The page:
He recommends people put in the time and energy to learn basic electrical skills, considering how expensive fixes can sometimes be. However, he also recommends that DIYers get a second opinion on their handiwork from a city inspector before calling it a day.

“120 volts is your basic house wiring,” Kappus says. “Anything over 120 volts can get seriously dangerous if you’re not knowing what you’re doing.”

HEATING, VENTILATION, AIR CONDITIONING

A common issue across the board for home inspectors is what’s known as HVAC — heating, ventilation and air conditioning. It’s one of the biggest things home inspector Keith Robertson says doesn’t get regularly serviced in many Inland Northwest homes.

You’ll want to hire an HVAC technician for this, not your “dad, uncle or brother,” says Robertson, owner of Pillar to Post Home Inspectors in Spokane. “They check the flow rate, the air-gas mixture. They make sure all of those settings are correct because they can get out of adjustment.”

Along with providing proper comfort in the home, a home with a properly functioning HVAC system also prevents moisture and mold from growing indoors.

HVAC technicians can also do a service or cleaning on your furnace or air conditioning unit, says Spokane Realtor Marie Pence. She estimates that about 90 percent of home inspections will come back with potential buyers requesting a service or cleaning on an HVAC system anyway.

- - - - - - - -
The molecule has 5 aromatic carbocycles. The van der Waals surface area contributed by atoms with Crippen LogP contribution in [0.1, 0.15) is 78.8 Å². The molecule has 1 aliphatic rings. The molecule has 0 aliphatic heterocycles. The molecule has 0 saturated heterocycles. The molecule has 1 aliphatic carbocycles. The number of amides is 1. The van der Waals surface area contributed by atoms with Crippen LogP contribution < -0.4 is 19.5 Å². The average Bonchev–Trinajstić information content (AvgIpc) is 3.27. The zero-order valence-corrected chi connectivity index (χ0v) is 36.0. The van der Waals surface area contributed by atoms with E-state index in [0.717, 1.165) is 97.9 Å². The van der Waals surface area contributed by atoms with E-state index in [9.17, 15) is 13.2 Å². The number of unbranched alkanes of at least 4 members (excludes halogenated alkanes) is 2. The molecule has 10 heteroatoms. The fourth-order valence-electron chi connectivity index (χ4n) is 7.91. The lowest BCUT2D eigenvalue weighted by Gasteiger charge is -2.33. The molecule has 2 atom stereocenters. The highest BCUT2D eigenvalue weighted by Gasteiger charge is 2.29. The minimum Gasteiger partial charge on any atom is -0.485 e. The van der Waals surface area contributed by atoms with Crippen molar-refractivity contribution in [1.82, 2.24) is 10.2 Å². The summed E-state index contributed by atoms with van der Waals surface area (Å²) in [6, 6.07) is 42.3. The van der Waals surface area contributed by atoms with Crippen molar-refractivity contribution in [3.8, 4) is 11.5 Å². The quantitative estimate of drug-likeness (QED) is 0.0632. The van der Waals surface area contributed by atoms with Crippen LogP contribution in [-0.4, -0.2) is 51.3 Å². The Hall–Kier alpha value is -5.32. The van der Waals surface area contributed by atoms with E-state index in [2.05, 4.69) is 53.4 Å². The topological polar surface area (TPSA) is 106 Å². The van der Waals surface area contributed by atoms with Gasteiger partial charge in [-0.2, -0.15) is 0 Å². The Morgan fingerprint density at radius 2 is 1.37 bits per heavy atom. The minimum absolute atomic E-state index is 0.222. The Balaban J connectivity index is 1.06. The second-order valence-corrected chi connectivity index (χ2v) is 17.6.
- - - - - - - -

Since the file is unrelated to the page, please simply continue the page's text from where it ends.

FOUNDATION

Another common issue that can be easily addressed without the help of a professional is some light foundation work, says Robertson, of Pillar to Post. It’s not always as complicated and expensive as jacking up the house and repouring concrete. Handy DIYers can easily prevent major issues with a few bucks at the hardware store and a little bit of landscaping.

Flooding basements can often be repaired by grading the terrain outside of the home so rainwater drains away from the home and by installing or repairing gutters, he says.

Faulty gutters are one of the biggest items that come up on home inspections, Realtor Pence says. Also, be mindful of “wood-to-earth” contact. “Make sure any of your wood siding at the basement of the home isn’t in contact with the earth because it just eats away at it,” she says.

Cracks in the concrete can also be repaired easily with some concrete caulk, Robertson adds.

“If you’re gonna do it yourself, do it right.”

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SHOULD I DIY?

Fixing any of the above issues is all about finding your comfort level, Golden Star’s Storer says. Depending on your skill and comfort level, you can take care of most home inspection issues yourself after watching some detailed internet tutorials, he says.

Of course, this isn’t recommended for everything, and most serious home repairs by professionals include warranties on their service.

“If you’re gonna do it yourself, do it right,” says realtor Price. “In this market, people are paying more because they are pickier.”

A lot of people think they know what they’re doing, she adds, “and you can see it when you go into those homes.” Do it wrong, “and it will come back to bite you in the ass.” ♦